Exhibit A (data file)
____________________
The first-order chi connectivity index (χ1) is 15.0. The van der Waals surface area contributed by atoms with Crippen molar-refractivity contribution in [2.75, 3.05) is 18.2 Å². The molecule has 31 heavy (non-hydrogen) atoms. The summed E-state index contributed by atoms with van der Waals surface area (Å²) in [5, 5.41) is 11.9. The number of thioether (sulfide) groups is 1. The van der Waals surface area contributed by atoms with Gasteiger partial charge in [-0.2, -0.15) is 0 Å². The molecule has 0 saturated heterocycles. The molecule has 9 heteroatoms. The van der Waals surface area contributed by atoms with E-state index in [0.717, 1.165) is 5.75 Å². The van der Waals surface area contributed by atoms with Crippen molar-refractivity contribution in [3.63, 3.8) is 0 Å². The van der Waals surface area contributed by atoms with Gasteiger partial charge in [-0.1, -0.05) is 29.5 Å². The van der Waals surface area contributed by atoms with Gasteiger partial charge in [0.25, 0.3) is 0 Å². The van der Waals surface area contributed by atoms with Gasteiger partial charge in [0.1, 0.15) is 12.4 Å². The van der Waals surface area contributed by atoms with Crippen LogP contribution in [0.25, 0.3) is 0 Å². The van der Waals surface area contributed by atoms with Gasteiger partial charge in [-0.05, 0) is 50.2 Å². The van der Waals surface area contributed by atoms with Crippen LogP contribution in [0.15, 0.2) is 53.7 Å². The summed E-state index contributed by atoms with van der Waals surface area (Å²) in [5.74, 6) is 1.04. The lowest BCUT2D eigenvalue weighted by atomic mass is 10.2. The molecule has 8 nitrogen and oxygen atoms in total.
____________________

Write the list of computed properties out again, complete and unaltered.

The first-order chi connectivity index (χ1) is 15.0. The van der Waals surface area contributed by atoms with Crippen molar-refractivity contribution in [2.75, 3.05) is 18.2 Å². The molecule has 31 heavy (non-hydrogen) atoms. The summed E-state index contributed by atoms with van der Waals surface area (Å²) in [5, 5.41) is 11.9. The number of thioether (sulfide) groups is 1. The van der Waals surface area contributed by atoms with Gasteiger partial charge in [-0.2, -0.15) is 0 Å². The molecule has 0 saturated heterocycles. The molecule has 9 heteroatoms. The van der Waals surface area contributed by atoms with E-state index in [0.717, 1.165) is 5.75 Å². The van der Waals surface area contributed by atoms with Crippen molar-refractivity contribution in [3.63, 3.8) is 0 Å². The van der Waals surface area contributed by atoms with Gasteiger partial charge in [-0.1, -0.05) is 29.5 Å². The van der Waals surface area contributed by atoms with Gasteiger partial charge in [0.25, 0.3) is 0 Å². The van der Waals surface area contributed by atoms with Gasteiger partial charge in [0.1, 0.15) is 12.4 Å². The van der Waals surface area contributed by atoms with Crippen LogP contribution in [0.25, 0.3) is 0 Å². The van der Waals surface area contributed by atoms with Gasteiger partial charge in [-0.05, 0) is 50.2 Å². The van der Waals surface area contributed by atoms with Crippen LogP contribution in [0.15, 0.2) is 53.7 Å². The summed E-state index contributed by atoms with van der Waals surface area (Å²) in [5.74, 6) is 1.04. The lowest BCUT2D eigenvalue weighted by atomic mass is 10.2. The molecule has 8 nitrogen and oxygen atoms in total.